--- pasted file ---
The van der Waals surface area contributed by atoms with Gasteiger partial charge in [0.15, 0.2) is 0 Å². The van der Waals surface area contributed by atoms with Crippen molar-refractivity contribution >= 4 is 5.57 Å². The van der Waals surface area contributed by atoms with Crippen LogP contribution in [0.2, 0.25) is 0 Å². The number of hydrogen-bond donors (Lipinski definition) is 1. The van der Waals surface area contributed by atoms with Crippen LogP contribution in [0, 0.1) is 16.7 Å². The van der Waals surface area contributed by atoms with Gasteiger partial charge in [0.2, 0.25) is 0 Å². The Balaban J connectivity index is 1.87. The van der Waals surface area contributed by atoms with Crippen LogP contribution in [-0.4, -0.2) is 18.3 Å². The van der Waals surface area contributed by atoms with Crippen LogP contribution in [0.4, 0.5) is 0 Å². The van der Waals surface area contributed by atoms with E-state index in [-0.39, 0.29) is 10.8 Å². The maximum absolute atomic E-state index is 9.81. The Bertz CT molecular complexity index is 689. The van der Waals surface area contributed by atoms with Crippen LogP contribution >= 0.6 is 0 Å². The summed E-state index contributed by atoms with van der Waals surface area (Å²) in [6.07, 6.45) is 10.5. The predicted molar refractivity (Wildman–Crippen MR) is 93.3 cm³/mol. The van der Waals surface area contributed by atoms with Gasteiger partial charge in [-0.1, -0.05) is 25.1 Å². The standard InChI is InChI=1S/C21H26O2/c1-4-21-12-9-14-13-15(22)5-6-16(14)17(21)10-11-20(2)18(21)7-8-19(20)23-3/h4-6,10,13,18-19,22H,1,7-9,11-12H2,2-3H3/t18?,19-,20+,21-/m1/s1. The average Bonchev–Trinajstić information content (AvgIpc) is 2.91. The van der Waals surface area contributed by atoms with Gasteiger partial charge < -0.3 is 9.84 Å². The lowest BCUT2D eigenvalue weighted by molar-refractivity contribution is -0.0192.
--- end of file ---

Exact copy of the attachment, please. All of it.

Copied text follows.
The van der Waals surface area contributed by atoms with Gasteiger partial charge in [0.15, 0.2) is 0 Å². The van der Waals surface area contributed by atoms with Crippen molar-refractivity contribution >= 4 is 5.57 Å². The van der Waals surface area contributed by atoms with Crippen LogP contribution in [0.2, 0.25) is 0 Å². The number of hydrogen-bond donors (Lipinski definition) is 1. The van der Waals surface area contributed by atoms with Crippen LogP contribution in [0, 0.1) is 16.7 Å². The van der Waals surface area contributed by atoms with Gasteiger partial charge in [0.2, 0.25) is 0 Å². The Balaban J connectivity index is 1.87. The van der Waals surface area contributed by atoms with Crippen LogP contribution in [-0.4, -0.2) is 18.3 Å². The van der Waals surface area contributed by atoms with Crippen LogP contribution in [0.4, 0.5) is 0 Å². The van der Waals surface area contributed by atoms with E-state index in [-0.39, 0.29) is 10.8 Å². The maximum absolute atomic E-state index is 9.81. The Bertz CT molecular complexity index is 689. The van der Waals surface area contributed by atoms with Crippen LogP contribution >= 0.6 is 0 Å². The summed E-state index contributed by atoms with van der Waals surface area (Å²) in [6.07, 6.45) is 10.5. The predicted molar refractivity (Wildman–Crippen MR) is 93.3 cm³/mol. The van der Waals surface area contributed by atoms with Gasteiger partial charge in [-0.1, -0.05) is 25.1 Å². The standard InChI is InChI=1S/C21H26O2/c1-4-21-12-9-14-13-15(22)5-6-16(14)17(21)10-11-20(2)18(21)7-8-19(20)23-3/h4-6,10,13,18-19,22H,1,7-9,11-12H2,2-3H3/t18?,19-,20+,21-/m1/s1. The average Bonchev–Trinajstić information content (AvgIpc) is 2.91. The van der Waals surface area contributed by atoms with Gasteiger partial charge < -0.3 is 9.84 Å². The lowest BCUT2D eigenvalue weighted by molar-refractivity contribution is -0.0192.